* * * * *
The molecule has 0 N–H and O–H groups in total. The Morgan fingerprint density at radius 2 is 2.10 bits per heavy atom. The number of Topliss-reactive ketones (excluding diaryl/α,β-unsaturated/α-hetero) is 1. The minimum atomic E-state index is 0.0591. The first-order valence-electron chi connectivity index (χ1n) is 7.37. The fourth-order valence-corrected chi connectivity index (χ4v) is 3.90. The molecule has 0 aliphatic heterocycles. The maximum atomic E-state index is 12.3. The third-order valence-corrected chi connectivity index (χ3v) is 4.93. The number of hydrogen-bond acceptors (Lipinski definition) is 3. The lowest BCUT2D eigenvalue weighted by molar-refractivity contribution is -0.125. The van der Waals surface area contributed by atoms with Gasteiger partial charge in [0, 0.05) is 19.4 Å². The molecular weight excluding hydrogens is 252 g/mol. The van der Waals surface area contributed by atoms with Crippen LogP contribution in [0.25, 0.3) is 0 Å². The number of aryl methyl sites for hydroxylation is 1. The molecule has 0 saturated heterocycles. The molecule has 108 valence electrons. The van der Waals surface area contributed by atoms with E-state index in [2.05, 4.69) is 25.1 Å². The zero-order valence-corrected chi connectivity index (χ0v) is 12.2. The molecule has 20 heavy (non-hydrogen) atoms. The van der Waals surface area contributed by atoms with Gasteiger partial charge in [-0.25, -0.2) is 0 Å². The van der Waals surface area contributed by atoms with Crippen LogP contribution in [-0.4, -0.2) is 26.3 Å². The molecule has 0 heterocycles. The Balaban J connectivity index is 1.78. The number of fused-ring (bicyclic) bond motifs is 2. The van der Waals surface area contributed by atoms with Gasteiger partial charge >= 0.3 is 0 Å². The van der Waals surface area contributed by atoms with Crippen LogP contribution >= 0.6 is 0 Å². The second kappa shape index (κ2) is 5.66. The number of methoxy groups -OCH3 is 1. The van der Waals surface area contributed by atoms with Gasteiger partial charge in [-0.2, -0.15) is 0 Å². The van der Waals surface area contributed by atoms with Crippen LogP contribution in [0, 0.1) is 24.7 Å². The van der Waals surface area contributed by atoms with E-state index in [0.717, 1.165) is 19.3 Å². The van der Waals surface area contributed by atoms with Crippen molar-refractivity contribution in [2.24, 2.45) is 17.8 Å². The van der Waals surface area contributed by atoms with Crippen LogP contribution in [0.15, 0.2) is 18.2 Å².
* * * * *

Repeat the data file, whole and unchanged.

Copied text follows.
The molecule has 0 N–H and O–H groups in total. The Morgan fingerprint density at radius 2 is 2.10 bits per heavy atom. The number of Topliss-reactive ketones (excluding diaryl/α,β-unsaturated/α-hetero) is 1. The minimum atomic E-state index is 0.0591. The first-order valence-electron chi connectivity index (χ1n) is 7.37. The fourth-order valence-corrected chi connectivity index (χ4v) is 3.90. The molecule has 0 aliphatic heterocycles. The maximum atomic E-state index is 12.3. The third-order valence-corrected chi connectivity index (χ3v) is 4.93. The number of hydrogen-bond acceptors (Lipinski definition) is 3. The lowest BCUT2D eigenvalue weighted by molar-refractivity contribution is -0.125. The van der Waals surface area contributed by atoms with Gasteiger partial charge in [0, 0.05) is 19.4 Å². The molecular weight excluding hydrogens is 252 g/mol. The van der Waals surface area contributed by atoms with Crippen LogP contribution in [0.25, 0.3) is 0 Å². The number of aryl methyl sites for hydroxylation is 1. The molecule has 0 saturated heterocycles. The molecule has 108 valence electrons. The van der Waals surface area contributed by atoms with E-state index in [2.05, 4.69) is 25.1 Å². The zero-order valence-corrected chi connectivity index (χ0v) is 12.2. The molecule has 20 heavy (non-hydrogen) atoms. The van der Waals surface area contributed by atoms with Gasteiger partial charge in [-0.25, -0.2) is 0 Å². The van der Waals surface area contributed by atoms with Crippen LogP contribution in [-0.4, -0.2) is 26.3 Å². The molecule has 0 heterocycles. The Balaban J connectivity index is 1.78. The number of fused-ring (bicyclic) bond motifs is 2. The van der Waals surface area contributed by atoms with Gasteiger partial charge >= 0.3 is 0 Å². The van der Waals surface area contributed by atoms with Crippen LogP contribution >= 0.6 is 0 Å². The second kappa shape index (κ2) is 5.66. The number of methoxy groups -OCH3 is 1. The van der Waals surface area contributed by atoms with Gasteiger partial charge in [-0.2, -0.15) is 0 Å². The van der Waals surface area contributed by atoms with Crippen LogP contribution in [0, 0.1) is 24.7 Å². The van der Waals surface area contributed by atoms with E-state index in [0.717, 1.165) is 19.3 Å². The van der Waals surface area contributed by atoms with Crippen molar-refractivity contribution in [2.24, 2.45) is 17.8 Å². The van der Waals surface area contributed by atoms with Crippen LogP contribution in [0.15, 0.2) is 18.2 Å².